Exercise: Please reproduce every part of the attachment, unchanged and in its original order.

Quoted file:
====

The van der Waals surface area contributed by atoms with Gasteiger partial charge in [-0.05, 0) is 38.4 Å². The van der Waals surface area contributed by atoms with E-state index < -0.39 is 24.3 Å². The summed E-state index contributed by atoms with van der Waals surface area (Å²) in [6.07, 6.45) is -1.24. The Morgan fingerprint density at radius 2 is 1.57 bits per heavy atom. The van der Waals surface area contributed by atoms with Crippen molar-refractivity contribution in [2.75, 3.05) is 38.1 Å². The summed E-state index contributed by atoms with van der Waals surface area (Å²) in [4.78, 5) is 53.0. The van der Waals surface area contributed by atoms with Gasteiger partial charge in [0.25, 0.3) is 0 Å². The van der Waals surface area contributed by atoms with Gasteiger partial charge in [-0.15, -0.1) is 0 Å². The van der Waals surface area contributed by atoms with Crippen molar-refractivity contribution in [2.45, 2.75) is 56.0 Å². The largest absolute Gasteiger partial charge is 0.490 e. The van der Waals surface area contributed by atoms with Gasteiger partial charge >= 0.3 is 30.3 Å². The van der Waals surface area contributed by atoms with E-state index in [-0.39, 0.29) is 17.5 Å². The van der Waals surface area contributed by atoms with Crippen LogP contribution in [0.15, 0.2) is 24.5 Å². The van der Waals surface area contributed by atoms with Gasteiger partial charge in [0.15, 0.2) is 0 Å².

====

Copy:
The van der Waals surface area contributed by atoms with Gasteiger partial charge in [-0.05, 0) is 38.4 Å². The van der Waals surface area contributed by atoms with E-state index < -0.39 is 24.3 Å². The summed E-state index contributed by atoms with van der Waals surface area (Å²) in [6.07, 6.45) is -1.24. The Morgan fingerprint density at radius 2 is 1.57 bits per heavy atom. The van der Waals surface area contributed by atoms with Crippen molar-refractivity contribution in [2.75, 3.05) is 38.1 Å². The summed E-state index contributed by atoms with van der Waals surface area (Å²) in [4.78, 5) is 53.0. The van der Waals surface area contributed by atoms with Gasteiger partial charge in [0.25, 0.3) is 0 Å². The van der Waals surface area contributed by atoms with Gasteiger partial charge in [-0.15, -0.1) is 0 Å². The van der Waals surface area contributed by atoms with Crippen molar-refractivity contribution in [2.45, 2.75) is 56.0 Å². The largest absolute Gasteiger partial charge is 0.490 e. The van der Waals surface area contributed by atoms with Gasteiger partial charge >= 0.3 is 30.3 Å². The van der Waals surface area contributed by atoms with E-state index in [-0.39, 0.29) is 17.5 Å². The van der Waals surface area contributed by atoms with Crippen LogP contribution in [0.15, 0.2) is 24.5 Å². The van der Waals surface area contributed by atoms with Gasteiger partial charge in [0.15, 0.2) is 0 Å².